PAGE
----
Categorical Exclusions From Environmental Review
The U.S. Nuclear Regulatory Commission (NRC) is proposing to amend its regulations describing the categories of actions which do not require an environmental review under the requirements of the National Environmental Policy Act of 1969 (NEPA) because they have no significant effect on the human environment. The proposed revisions would eliminate the preparation of environmental assessments for NRC actions that are minor, administrative, or procedural in nature. The proposed rule would not change any requirements for licensees but would provide for more timely NRC action.
Consideration of Environmental Impacts of Temporary Storage of Spent Fuel After Cessation of Reactor Operation
The Nuclear Regulatory Commission (NRC) is proposing to revise its generic determination on the environmental impacts of storage of spent fuel at, or away from, reactor sites after the expiration of reactor operating licenses. The proposed revision reflects findings that the Commission has reached in the ``Waste Confidence'' decision update published elsewhere in this issue of the Federal Register. The Commission now proposes to find that, if necessary, spent fuel generated in any reactor can be stored safely and without significant environmental impacts beyond the licensed life for operation (which may include the term of a revised or renewed license) of that reactor at its spent fuel storage basin or at either onsite or offsite independent spent fuel storage installations (ISFSIs) until a disposal facility can reasonably be expected to be available.
Waste Confidence Decision Update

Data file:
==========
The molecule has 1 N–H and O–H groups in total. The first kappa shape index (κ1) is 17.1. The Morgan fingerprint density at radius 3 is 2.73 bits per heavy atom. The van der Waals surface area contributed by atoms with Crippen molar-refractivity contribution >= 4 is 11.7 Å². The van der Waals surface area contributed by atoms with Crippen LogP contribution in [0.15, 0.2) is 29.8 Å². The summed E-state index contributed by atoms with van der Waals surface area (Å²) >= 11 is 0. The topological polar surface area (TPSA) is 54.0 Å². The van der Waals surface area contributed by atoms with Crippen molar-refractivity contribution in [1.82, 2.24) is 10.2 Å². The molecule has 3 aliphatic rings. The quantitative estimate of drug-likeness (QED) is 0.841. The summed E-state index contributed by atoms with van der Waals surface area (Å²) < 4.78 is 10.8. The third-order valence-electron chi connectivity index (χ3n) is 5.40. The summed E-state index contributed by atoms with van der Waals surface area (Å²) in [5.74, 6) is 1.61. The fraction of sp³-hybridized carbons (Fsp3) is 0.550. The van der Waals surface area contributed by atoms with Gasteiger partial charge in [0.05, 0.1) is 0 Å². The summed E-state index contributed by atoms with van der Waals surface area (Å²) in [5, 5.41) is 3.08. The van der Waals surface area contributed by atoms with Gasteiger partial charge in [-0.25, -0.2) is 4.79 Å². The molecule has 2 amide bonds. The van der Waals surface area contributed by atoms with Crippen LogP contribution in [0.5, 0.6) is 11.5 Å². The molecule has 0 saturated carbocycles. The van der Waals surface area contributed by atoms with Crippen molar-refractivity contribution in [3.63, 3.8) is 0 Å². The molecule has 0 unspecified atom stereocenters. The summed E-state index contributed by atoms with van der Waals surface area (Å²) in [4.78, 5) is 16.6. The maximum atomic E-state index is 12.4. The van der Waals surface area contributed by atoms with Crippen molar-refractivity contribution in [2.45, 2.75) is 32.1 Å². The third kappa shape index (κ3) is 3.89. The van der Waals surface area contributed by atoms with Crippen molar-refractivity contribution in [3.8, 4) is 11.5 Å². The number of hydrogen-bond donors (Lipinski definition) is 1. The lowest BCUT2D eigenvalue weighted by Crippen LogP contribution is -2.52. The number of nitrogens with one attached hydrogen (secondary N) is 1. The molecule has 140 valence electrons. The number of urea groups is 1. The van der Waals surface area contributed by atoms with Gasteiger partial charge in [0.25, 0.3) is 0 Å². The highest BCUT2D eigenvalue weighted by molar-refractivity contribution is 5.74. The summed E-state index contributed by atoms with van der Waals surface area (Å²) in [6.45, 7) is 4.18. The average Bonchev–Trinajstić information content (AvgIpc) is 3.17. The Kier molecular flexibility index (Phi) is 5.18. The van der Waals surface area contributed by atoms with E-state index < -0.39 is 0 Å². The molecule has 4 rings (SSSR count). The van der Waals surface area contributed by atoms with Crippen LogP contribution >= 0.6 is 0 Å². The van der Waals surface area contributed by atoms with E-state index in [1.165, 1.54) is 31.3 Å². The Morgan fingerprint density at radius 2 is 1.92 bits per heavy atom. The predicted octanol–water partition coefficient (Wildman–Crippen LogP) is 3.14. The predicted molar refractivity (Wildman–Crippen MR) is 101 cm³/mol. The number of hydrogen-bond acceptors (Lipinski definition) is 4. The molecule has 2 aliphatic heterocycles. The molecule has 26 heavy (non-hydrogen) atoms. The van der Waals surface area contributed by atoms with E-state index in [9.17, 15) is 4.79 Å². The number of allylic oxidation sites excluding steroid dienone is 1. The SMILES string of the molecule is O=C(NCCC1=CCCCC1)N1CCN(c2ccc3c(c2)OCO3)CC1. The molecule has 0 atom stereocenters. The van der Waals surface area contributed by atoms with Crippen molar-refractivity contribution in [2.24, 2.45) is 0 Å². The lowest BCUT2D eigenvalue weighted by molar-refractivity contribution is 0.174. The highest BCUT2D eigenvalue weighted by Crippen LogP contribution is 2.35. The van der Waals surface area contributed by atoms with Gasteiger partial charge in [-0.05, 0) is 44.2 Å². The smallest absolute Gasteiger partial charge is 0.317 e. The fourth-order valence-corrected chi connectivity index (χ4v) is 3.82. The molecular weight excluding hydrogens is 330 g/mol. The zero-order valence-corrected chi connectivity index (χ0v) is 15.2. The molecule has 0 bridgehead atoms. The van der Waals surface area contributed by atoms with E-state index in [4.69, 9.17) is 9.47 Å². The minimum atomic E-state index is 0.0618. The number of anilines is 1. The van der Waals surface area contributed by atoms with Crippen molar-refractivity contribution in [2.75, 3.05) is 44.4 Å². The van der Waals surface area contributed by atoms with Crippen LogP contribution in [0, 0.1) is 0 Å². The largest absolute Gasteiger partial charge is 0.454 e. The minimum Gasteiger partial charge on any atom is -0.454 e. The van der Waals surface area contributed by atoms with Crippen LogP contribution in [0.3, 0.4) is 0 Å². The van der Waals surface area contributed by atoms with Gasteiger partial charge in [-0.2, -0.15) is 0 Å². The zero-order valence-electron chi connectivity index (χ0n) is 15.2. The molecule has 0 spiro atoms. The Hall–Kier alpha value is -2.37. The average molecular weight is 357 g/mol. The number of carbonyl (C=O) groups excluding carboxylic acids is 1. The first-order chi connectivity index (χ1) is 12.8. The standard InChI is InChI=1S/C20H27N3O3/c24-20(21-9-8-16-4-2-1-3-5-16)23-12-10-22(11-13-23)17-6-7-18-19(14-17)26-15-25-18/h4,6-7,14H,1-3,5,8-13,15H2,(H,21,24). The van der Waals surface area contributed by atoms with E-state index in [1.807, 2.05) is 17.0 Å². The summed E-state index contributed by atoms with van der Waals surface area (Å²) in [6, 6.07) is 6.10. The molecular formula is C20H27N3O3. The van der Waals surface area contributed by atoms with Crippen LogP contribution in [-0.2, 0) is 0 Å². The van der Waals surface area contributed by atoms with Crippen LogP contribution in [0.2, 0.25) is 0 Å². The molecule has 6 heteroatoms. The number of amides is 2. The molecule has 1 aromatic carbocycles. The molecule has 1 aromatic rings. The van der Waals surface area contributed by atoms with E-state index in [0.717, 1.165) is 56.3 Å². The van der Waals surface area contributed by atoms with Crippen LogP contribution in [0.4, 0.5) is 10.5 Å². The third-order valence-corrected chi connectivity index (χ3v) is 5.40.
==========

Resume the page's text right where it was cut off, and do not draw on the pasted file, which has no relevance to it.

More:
On September 18, 1990, the Nuclear Regulatory Commission (NRC or Commission) issued a decision reaffirming and revising, in part, the five Waste Confidence findings reached in its 1984 Waste Confidence Decision. The 1984 decision and the 1990 review were products of rulemaking proceedings designed to assess the degree of assurance that radioactive wastes generated by nuclear power plants can be safely disposed of, to determine when such disposal or offsite storage would be available, and to determine whether radioactive wastes can be safely stored onsite past the expiration of existing facility licenses until offsite disposal or storage is available. The Commission has decided to again undertake a review of its Waste Confidence findings as part of an effort to enhance the efficiency of combined operating license proceedings for applications for nuclear power plants anticipated in the near future. To assure that its Waste Confidence findings are up- to-date, the Commission has prepared an update of the findings and proposes to revise two of the findings. The purpose of this notice is to seek public comment on the update and the proposed revisions. The Commission proposes that the second and fourth findings in the Waste Confidence Decision be revised as follows: Finding 2: The Commission finds reasonable assurance that sufficient mined geologic repository capacity can reasonably be expected to be available within 50-60 years beyond the licensed life for operation (which may include the term of a revised or renewed license) of any reactor to dispose of the commercial high-level radioactive waste and spent fuel originating in such reactor and generated up to that time. Finding 4: The Commission finds reasonable assurance that, if necessary, spent fuel generated in any reactor can be stored safely without significant environmental impacts for at least 60 years beyond the licensed life for operation (which may include the term of a revised or renewed license) of that reactor in a combination of storage in its spent fuel storage basin and either onsite or offsite independent spent fuel storage installations. The Commission proposes to reaffirm the remaining findings. Each finding, any proposed revisions, and the reasons for revising or reaffirming them are discussed below. In keeping with the proposed revised Findings 2 and 4, the Commission is publishing concurrently in this issue of the Federal Register proposed conforming amendments to its 10 CFR part 51 rule providing its generic determination on the environmental impacts of storage of spent fuel at, or away from, reactor sites after the expiration of reactor operating licenses.